Q6: Isn’t cap-and-trade a big boondoggle for Goldman Sachs? How can we protect carbon markets from manipulation and fraud?
A. Done right, market-based pollution trading schemes have been remarkably successful in lowering aggregate pollution levels at least cost (such as the 20 year old trading program to combat acid rain under the federal Clean Air Act). California’s regulators have incorporated lessons learned from other programs and have taken careful precaution to guard against the risk of market manipulation and fraud in the secondary market for carbon allowances. Every entity that wishes to participate in allowance trading must first register with CARB, who will track every transaction (each compliance instrument will have a unique serial number). The rules expressly prohibit manipulative behavior and afford regulators wide latitude to revoke the registration status of any market participant who is in violation.
Q7: Why not give regulated entities more time to prepare?
A: AB 32 passed in 2006, six years before the cap is set to take effect in 2012. Regulated entities have had years to assess their pollution reduction options and prepare themselves. Even in 2012, the cap does not actually require any reductions that first year, offering facilities even more time to transition. The cap then declines at a modest 2-3% per year, providing emitters a slow but steady incentive to improve efficiency and reduce emissions. The sooner regulated entities start to invest in clean energy solutions the better.
Q8: Is California giving away all the carbon allowances for free?
A: No. California is giving away significant allowances to start with in the industrial sector, but is auctioning allowances in the electricity and transportation sectors, which together make up the bulk of the program (see the “allowance distribution breakdown” graph from my December 16th post). More importantly, regardless of the allowance distribution scheme, a cap-and-trade program creates incentives to reduce emissions below allowable levels by turning pollution reductions into a marketable asset. This will help drive technological innovation and energy efficiency to speed our transition to a clean energy economy.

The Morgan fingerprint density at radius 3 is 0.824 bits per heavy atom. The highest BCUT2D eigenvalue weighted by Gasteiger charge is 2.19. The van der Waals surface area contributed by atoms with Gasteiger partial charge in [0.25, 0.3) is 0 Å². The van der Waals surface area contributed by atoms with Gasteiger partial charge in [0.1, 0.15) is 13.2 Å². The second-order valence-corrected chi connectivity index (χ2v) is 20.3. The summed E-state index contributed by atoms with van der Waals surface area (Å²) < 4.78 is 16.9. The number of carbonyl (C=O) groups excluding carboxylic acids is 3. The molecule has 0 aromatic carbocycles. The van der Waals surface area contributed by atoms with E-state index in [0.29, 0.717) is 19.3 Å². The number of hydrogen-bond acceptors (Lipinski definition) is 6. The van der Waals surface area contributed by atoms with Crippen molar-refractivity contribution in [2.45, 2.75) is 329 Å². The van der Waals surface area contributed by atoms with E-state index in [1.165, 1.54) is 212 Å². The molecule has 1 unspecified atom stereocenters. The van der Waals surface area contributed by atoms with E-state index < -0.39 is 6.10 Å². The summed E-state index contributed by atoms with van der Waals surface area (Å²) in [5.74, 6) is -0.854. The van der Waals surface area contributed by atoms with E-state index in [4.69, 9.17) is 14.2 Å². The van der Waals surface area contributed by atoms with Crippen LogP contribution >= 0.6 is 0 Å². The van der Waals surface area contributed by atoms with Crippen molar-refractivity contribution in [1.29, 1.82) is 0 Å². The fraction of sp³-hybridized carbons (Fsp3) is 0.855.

Q9: Can utilities use auction revenue to subsidize electricity rates and mute the carbon price signal?
A: No. Electricity utilities are specifically prohibited from using allowances to simply reduce rates for their customers (contrary to some assertions). They are allowed to offer rebates on the fixed portion of customers’ bills, which will ensure low income utility customers do not experience any disproportionate impacts. Utilities are also required to use the money to invest in programs that will further the purposes of AB 32, such as energy efficiency programs that both reduce pollution and help families and business save money on their energy bills.
Q10: Why don’t we “cap and dividend” and use auction revenue to give everyone in California a check?
A: While everyone likes getting a check in the mail, what we really need to do is build our clean energy economy through smart investments that can overcome market barriers to energy efficiency and low carbon alternatives. Using auction revenue to make these smart investments will be reap greater, long-term rewards for all Californians. A booming clean energy economy will result in jobs and growth that will yield dividends far greater than a single check.
This article originally appeared on the NRDC's Switchboard blog, and is reprinted with permission.
Image CC licensed by Flickr user adamsofen.